From the past several weeks, one of the main messages I have taken from this course was how much the world around us is interconnected to us and influences us in more ways than we may be conscious of. I decided to look into ways art or beauty around us is connected to psychology or neuroscience. Since psychology/neuroscience is quite similar to my major, cognitive science, and it is already something I am interested in, I wanted to head in that direction in terms of connecting art to biotechnology.
These past few weeks in art and biotechnology class we have talked extensively about the biochemical and physical connectivity that can be reflected through art. Mycelial networks connect us to the natural universe on a fundamental level, carbon structures in graphene connect us to the organic affinities we share with pencil drawing as a reflection of our present experience, and Chinese zodiacs connect us with the Hox gene and distinct genetic developmental trajectories.
Yeast: A Double-Edged Sword
In Week 1, Dr. Thomas gave us the gift of educating us about quantum physics and carbon/graphite. He assigned us to draw an object. Like most of my classmates, I drew a chair. I drew it while keeping my mind and body, the direction of my eyes, the angle, space around me, and space around the chair in mind. I had never used this new thought process to draw before. Even though it was just a chair, looking at my drawing, Dr.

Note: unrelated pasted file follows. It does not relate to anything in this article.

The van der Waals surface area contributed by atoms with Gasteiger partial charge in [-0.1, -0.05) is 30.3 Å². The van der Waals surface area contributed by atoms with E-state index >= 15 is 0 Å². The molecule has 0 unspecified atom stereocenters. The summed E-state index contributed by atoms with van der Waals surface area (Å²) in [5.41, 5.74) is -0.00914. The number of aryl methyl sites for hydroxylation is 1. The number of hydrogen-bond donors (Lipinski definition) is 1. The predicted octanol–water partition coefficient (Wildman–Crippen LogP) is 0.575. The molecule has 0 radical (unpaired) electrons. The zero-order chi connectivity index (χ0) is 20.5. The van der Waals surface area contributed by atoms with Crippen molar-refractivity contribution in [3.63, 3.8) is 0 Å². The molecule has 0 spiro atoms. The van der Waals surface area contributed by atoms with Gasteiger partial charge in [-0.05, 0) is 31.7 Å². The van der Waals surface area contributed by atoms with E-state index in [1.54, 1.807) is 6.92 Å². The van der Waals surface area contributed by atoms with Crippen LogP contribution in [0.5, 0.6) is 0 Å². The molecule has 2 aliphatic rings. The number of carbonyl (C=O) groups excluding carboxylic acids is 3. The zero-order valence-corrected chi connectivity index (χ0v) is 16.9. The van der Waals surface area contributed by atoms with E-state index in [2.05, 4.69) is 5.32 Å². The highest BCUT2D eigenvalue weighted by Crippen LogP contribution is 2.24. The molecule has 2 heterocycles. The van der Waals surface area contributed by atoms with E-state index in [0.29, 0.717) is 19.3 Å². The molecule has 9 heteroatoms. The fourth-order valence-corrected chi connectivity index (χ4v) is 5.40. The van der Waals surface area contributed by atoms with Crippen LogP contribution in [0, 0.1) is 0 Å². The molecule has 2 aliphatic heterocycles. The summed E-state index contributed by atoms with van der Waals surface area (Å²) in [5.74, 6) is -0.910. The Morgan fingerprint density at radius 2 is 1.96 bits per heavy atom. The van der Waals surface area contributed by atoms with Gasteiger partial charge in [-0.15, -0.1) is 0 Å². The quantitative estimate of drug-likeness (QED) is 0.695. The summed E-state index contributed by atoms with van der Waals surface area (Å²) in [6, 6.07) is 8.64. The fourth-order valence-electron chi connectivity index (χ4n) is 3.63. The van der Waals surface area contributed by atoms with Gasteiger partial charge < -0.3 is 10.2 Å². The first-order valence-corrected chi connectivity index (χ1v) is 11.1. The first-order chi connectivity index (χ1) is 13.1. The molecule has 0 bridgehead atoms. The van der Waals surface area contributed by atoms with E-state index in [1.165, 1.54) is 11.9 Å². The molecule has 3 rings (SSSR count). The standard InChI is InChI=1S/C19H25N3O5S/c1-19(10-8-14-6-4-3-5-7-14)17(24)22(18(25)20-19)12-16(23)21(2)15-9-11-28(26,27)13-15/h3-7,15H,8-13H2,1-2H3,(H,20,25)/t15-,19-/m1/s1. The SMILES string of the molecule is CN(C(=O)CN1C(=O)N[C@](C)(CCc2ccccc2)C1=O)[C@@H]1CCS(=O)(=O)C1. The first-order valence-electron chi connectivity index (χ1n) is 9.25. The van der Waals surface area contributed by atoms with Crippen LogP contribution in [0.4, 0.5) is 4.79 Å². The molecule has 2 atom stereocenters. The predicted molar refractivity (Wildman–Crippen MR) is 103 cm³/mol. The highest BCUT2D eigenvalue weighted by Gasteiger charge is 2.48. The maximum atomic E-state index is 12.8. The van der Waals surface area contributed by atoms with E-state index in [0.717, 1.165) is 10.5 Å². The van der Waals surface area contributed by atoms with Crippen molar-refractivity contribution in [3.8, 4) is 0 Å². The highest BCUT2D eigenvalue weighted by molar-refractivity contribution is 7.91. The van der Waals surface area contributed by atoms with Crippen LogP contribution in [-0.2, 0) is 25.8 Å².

For the past two months, we have explored extensively upon the relationship between arts and various aspects of science. The most memorable one was the zodiac animals in science. Last week, after hearing about how different types of model organisms are vital for scientific and medical advancements, I was inspired to further explore art specifically within the field of medicine.
During our zodiac animal discussion during week 7, we were prompted to research bioengineering in animals. Personally, I saw all the benefits in genetically modifying animals, including environmental, ethical, and economical reasons. However, that is still quite a controversy today despite the advances in biotechnology. In fact, we have the capability to genetically modify the human genome.
My final project: serendipity and the nuances that make life worth living. Biotechnology and Art go hand in hard. Not only is art the most clear and interpretable way to explain scientific concepts, art is also a scientific concept. As pencils use lead and singers use their voice. Art is based in science.
We’ve talked already in this course about the uses of fungi as yeast in bread, as mushrooms in food, and as decomposers in the ecosystem. However, we did not get the chance to fully dive into the world of medical mycology – the use of fungi in medicine.
This class has given me a lot of perspective into the various things life has to offer. However, I came to this little realization after becoming aware to the things I often neglected. As a result, I wanted to wrap back towards the effects of sounds, and how those sounds appear to affect us. The extent to which sounds affect us aren’t limited to just a psychological level, but to a physiological level as well. I’ve learned that laughter can become contagious, simply by listening to the sound one exudes.